13. Kelly Says:

    “POV: Freedom Machines” was an insightful, if incomplete investigation of technology and its liberating effects. As many others have noted, I naturally related to the college student, but what shocked me most about the documentary were the many struggles encountered in securing helpful technology. After doing some research, I learned that a license for the JAWS screen-reading software will set you back nearly $900—why? Where is the competition in our capitalistic society? Why has such a potentially profitable (both economically and emotionally) niche been neglected? Walking the aisles of any given technology store, I can find state-of-the-art software that appeals to only one-half of one percent, but screen-reading software that could benefit anyone from grandparents with poor vision to children just learning to read is nowhere to be found. Personally, I would like to have heard a manufacturer’s response to the apparent neglect of such a feasible market.

  14. ronald Says:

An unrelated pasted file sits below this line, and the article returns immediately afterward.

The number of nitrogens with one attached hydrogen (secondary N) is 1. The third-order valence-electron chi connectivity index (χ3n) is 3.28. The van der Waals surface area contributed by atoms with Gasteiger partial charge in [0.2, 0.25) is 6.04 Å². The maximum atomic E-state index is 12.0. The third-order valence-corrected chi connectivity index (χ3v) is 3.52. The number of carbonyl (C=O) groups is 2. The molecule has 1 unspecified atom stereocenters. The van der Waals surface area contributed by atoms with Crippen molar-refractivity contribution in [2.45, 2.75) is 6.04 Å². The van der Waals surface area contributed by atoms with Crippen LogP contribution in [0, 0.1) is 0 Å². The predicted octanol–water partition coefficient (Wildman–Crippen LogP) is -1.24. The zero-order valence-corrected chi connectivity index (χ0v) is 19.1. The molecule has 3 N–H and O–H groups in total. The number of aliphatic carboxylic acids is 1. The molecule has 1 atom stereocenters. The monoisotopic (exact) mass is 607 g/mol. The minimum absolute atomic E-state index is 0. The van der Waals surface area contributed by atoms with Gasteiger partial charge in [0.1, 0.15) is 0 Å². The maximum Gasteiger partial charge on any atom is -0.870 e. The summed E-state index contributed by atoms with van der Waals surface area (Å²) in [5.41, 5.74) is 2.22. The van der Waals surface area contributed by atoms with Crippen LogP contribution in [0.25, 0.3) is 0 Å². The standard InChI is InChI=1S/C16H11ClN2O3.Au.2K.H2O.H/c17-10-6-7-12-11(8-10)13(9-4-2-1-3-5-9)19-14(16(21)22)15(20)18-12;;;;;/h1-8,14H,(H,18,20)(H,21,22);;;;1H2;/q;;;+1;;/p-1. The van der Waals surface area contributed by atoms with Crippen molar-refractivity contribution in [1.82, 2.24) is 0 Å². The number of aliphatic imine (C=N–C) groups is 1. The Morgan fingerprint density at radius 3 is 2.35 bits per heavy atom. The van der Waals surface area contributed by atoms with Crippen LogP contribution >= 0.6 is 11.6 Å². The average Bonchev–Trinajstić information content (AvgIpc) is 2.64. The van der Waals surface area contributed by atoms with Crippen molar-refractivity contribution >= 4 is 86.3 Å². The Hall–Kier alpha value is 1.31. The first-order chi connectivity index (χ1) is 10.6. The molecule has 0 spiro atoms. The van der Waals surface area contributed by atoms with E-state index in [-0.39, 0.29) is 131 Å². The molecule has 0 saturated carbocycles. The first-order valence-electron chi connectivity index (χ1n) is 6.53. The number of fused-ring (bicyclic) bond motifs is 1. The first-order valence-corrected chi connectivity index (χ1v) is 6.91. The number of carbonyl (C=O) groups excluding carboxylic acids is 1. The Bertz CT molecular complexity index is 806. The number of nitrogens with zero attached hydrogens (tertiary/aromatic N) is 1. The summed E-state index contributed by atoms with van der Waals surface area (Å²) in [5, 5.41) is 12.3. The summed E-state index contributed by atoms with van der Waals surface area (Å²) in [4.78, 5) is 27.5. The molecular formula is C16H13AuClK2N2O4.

One thing that really stood out to me in the film is that despite every characters “disability” they were all motivated to learn. I found this to be extremely encouraging and inspiring; it truly made me appreciate my education. Along those lines, I also noticed that they didn’t limit their aspirations. It really surprised me that one of the girls in the video wants to be a translator for the UN. She also wanted to read books in Slavic languages. I also think the guy who was quadriplegic was remarkable. Regardless of his condition he went back to college and got an education. After his accident he decided to see his “disability” as a blessing, and he helped other with his condition go back to school, get an education and find jobs. The woman who was blind also was extraordinary because she wasn’t discouraged by her “disability,” and didn’t limit herself. She was involved at her church, she hosted a radio station, and she insisted on helping other people who were blind.
    I found the most moving part of the video to be when the girl who was going to college had to say bye to her mom. I was able to identify most with her because I too just recently have to go through that. It’s not the easiest thing to do, especially when you rely on your parents often, like both she and I do.

  15. Sean Margison Says: